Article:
Study Suggests Wine Benefits Dental Health

A recent study published in the ACS’ Journal of Agricultural and Food Chemistry gives wine enthusiasts another great reason to pour it up: red wine could actually help prevent cavities, tooth decay and gum disease.

According to a redding.com article, cavities, periodontal disease and subsequent tooth loss affect anywhere from 60 to 90% of people around the world. They are normally caused by bacteria in the mouth that form biofilms on the teeth, then turn into plaque. Plaque produces acid, which eats away at the teeth, eventually leading to decay if untreated.

M. Victoria Moreno-Arribas and a team of colleagues decided to test the power of commercially-available red and white wines against plaque, according to redding.com. Both red and white wine were shown to have antibacterial properties against the development of caries and sore throats. Grape seed extract shared similar antibacterial properties.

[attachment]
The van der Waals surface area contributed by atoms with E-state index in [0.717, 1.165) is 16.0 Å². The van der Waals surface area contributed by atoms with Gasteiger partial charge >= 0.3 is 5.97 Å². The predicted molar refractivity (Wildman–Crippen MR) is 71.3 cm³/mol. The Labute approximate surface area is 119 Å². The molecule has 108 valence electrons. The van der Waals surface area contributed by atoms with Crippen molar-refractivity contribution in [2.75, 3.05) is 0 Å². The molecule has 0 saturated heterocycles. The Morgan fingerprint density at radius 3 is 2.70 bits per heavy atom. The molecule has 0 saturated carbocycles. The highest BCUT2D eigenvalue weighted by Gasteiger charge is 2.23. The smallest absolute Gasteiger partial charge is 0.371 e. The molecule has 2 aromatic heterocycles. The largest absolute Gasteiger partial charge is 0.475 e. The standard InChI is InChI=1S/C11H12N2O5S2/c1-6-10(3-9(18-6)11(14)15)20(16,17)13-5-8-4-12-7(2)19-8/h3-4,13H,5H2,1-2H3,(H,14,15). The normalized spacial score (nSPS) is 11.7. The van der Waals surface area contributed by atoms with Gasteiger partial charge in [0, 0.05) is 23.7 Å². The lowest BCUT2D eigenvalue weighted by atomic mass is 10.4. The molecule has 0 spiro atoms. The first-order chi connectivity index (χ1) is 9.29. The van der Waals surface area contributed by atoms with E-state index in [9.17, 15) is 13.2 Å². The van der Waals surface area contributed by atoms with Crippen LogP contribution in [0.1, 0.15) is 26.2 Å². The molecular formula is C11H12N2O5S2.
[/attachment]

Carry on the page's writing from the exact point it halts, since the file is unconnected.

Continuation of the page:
“When it comes to the battle against plaque and tooth decay, every weapon you can use to your advantage is a good one,” says Dr. Charles Botbol, DDS of Studio B Dental.

According to redding.com, the naturally-occuring chemical compounds in wine responsible for killing plaque-causing bacteria were succinic, malic, lactic, tartaric, citric and acetic acid.

And while white wine is technically as effective at killing bacteria in the mouth as red wine, white wine also has a higher acid content, which can eat away at tooth enamel and ultimately harm teeth more than help them, according to medicaldaily.com.

So the next time you think about drinking a glass of sugar-laden soda or juice, opt for a glass or two of red wine — your teeth will thank you for it.

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